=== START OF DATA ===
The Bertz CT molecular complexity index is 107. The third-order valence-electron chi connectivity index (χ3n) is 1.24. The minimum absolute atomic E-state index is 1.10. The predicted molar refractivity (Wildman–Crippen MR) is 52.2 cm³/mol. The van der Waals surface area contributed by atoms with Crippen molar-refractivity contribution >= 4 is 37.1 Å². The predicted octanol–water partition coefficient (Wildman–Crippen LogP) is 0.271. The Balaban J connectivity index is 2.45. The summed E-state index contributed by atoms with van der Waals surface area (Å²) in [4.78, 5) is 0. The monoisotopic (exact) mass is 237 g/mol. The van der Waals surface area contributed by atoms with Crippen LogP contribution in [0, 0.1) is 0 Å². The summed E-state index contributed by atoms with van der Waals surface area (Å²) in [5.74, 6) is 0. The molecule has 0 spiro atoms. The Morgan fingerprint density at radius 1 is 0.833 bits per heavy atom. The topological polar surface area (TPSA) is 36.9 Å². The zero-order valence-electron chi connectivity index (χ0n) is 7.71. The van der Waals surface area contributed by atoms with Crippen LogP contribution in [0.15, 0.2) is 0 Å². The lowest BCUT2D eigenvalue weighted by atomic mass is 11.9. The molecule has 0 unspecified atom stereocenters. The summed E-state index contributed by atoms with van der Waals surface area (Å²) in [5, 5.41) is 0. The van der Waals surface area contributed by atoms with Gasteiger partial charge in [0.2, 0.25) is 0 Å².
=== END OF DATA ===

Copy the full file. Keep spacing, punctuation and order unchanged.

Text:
The Bertz CT molecular complexity index is 107. The third-order valence-electron chi connectivity index (χ3n) is 1.24. The minimum absolute atomic E-state index is 1.10. The predicted molar refractivity (Wildman–Crippen MR) is 52.2 cm³/mol. The van der Waals surface area contributed by atoms with Crippen molar-refractivity contribution >= 4 is 37.1 Å². The predicted octanol–water partition coefficient (Wildman–Crippen LogP) is 0.271. The Balaban J connectivity index is 2.45. The summed E-state index contributed by atoms with van der Waals surface area (Å²) in [4.78, 5) is 0. The monoisotopic (exact) mass is 237 g/mol. The van der Waals surface area contributed by atoms with Crippen LogP contribution in [0, 0.1) is 0 Å². The summed E-state index contributed by atoms with van der Waals surface area (Å²) in [5.74, 6) is 0. The molecule has 0 spiro atoms. The Morgan fingerprint density at radius 1 is 0.833 bits per heavy atom. The topological polar surface area (TPSA) is 36.9 Å². The zero-order valence-electron chi connectivity index (χ0n) is 7.71. The van der Waals surface area contributed by atoms with Crippen LogP contribution in [0.15, 0.2) is 0 Å². The lowest BCUT2D eigenvalue weighted by atomic mass is 11.9. The molecule has 0 unspecified atom stereocenters. The summed E-state index contributed by atoms with van der Waals surface area (Å²) in [5, 5.41) is 0. The van der Waals surface area contributed by atoms with Gasteiger partial charge in [0.2, 0.25) is 0 Å².